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Yalom, I. D. (1995).  The theory and practice of group psychotherapy.
"In their classic research on three different styles of leadership, White and Lippit noted that a group is more likely to develop disruptive in-group and out-group factions under an authoritarian, restrictive style of leadership. Group members, unable to express their anger and frustration directly to the leader, release these feelings obliquely by binding together and mobbing or scapegoating one or more of the other members." (p. 330)
Yankelovich, D. (1999).  The Magic of Dialogue: Transforming Conflict into Cooperation.
"In traditional hierarchical arrangements, those at the top of the pecking order can afford to be casual about how well they understand those at lower levels. But when people are more equal, they are obliged to make a greater effort to understand each other. If no one is the undisputed boss anymore, and if all insist on having their views respected, it follows that people must understand each other." (p. 18)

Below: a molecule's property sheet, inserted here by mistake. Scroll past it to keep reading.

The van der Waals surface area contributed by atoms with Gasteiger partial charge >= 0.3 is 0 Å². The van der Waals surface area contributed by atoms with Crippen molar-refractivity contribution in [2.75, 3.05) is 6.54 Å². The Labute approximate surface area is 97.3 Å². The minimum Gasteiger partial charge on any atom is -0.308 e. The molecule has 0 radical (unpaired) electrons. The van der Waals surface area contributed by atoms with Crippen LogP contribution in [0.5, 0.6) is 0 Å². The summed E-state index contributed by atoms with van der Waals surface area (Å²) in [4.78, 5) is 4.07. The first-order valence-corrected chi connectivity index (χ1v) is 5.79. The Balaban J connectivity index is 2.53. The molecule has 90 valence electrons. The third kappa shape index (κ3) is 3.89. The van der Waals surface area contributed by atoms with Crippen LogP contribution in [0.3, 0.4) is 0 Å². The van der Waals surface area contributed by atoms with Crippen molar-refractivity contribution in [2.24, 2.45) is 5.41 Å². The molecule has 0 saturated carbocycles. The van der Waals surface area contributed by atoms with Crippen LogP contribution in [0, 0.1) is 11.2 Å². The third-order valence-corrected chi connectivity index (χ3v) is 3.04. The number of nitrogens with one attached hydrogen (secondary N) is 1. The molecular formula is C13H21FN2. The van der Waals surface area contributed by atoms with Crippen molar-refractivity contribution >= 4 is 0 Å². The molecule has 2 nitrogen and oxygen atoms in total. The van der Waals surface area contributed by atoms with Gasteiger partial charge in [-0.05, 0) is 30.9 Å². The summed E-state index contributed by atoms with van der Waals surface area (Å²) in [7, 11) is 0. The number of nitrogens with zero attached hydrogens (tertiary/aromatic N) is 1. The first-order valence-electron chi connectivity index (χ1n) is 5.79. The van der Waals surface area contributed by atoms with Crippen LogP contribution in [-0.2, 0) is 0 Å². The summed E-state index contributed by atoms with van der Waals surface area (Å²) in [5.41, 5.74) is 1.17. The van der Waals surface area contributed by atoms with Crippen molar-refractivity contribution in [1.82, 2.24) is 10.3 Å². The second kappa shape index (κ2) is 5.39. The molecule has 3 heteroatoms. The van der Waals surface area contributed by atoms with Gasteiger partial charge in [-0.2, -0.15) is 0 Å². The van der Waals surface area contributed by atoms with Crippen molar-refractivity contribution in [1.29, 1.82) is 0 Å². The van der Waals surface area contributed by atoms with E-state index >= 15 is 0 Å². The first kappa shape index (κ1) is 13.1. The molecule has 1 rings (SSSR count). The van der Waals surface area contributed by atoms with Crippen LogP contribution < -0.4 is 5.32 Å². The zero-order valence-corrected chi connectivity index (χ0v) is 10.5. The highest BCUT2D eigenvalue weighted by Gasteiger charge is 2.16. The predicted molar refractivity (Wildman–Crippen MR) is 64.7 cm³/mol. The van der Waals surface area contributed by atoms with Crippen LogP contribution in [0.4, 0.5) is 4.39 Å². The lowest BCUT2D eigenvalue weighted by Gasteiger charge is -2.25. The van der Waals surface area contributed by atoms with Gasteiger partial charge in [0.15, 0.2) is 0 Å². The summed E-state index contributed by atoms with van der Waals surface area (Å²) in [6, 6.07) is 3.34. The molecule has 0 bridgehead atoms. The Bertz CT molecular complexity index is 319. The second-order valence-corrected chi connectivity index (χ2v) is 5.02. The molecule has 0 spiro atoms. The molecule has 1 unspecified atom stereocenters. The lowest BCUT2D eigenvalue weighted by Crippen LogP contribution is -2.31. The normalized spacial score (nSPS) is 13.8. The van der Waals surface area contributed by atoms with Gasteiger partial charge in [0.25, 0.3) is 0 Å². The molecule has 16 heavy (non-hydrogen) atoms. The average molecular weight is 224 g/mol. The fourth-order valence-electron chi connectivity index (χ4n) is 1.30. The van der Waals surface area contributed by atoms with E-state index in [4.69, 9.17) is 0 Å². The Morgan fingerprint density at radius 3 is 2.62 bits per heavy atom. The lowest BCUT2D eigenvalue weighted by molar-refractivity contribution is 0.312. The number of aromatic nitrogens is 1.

Yates, M. D. (2015).  The Growing Degradation of Work and Life, and What We Might Do to End It. Abstract
"Corporations have used all of the control mechanisms at hand, techniques that have become both more sophisticated and punishing, to get fewer workers to convert ever more of their labor power into actual effort. This is true not just for manufacturing concerns like auto companies, which pioneered modern Taylorism, but by all private businesses (and public sector establishments such as colleges and the Social Security Administration), including especially today those in the service sector."
Yourdon, E. (1993).  Decline and Fall of the American Programmer.
As DeMarco and Lister [12] argue,
"There is nothing more discouraging to any worker than the sense that his own motivation is inadequate and has to be 'supplemented' by that of the boss." (p. 62)

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